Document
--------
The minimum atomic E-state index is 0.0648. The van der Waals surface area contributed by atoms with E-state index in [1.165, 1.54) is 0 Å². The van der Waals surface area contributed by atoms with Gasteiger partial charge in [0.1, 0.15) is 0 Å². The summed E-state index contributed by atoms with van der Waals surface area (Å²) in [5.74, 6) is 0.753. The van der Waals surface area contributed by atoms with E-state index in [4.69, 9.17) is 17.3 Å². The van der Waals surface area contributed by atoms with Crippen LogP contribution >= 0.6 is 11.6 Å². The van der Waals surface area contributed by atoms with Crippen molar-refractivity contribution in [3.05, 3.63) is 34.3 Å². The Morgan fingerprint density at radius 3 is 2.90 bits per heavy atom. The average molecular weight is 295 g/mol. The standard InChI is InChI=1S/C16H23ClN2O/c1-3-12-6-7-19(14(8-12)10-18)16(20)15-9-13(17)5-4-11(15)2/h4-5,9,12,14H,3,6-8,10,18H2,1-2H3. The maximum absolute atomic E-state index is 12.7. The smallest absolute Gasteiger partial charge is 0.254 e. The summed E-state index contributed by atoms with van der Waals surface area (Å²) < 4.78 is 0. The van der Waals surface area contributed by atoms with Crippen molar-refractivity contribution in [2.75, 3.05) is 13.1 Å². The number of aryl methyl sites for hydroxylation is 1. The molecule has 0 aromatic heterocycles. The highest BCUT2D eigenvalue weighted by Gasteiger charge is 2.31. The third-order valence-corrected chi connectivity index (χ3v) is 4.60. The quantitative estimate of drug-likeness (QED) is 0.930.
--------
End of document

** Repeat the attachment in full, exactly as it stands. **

The minimum atomic E-state index is 0.0648. The van der Waals surface area contributed by atoms with E-state index in [1.165, 1.54) is 0 Å². The van der Waals surface area contributed by atoms with Gasteiger partial charge in [0.1, 0.15) is 0 Å². The summed E-state index contributed by atoms with van der Waals surface area (Å²) in [5.74, 6) is 0.753. The van der Waals surface area contributed by atoms with E-state index in [4.69, 9.17) is 17.3 Å². The van der Waals surface area contributed by atoms with Crippen LogP contribution >= 0.6 is 11.6 Å². The van der Waals surface area contributed by atoms with Crippen molar-refractivity contribution in [3.05, 3.63) is 34.3 Å². The Morgan fingerprint density at radius 3 is 2.90 bits per heavy atom. The average molecular weight is 295 g/mol. The standard InChI is InChI=1S/C16H23ClN2O/c1-3-12-6-7-19(14(8-12)10-18)16(20)15-9-13(17)5-4-11(15)2/h4-5,9,12,14H,3,6-8,10,18H2,1-2H3. The maximum absolute atomic E-state index is 12.7. The smallest absolute Gasteiger partial charge is 0.254 e. The summed E-state index contributed by atoms with van der Waals surface area (Å²) < 4.78 is 0. The van der Waals surface area contributed by atoms with Crippen molar-refractivity contribution in [2.75, 3.05) is 13.1 Å². The number of aryl methyl sites for hydroxylation is 1. The molecule has 0 aromatic heterocycles. The highest BCUT2D eigenvalue weighted by Gasteiger charge is 2.31. The third-order valence-corrected chi connectivity index (χ3v) is 4.60. The quantitative estimate of drug-likeness (QED) is 0.930.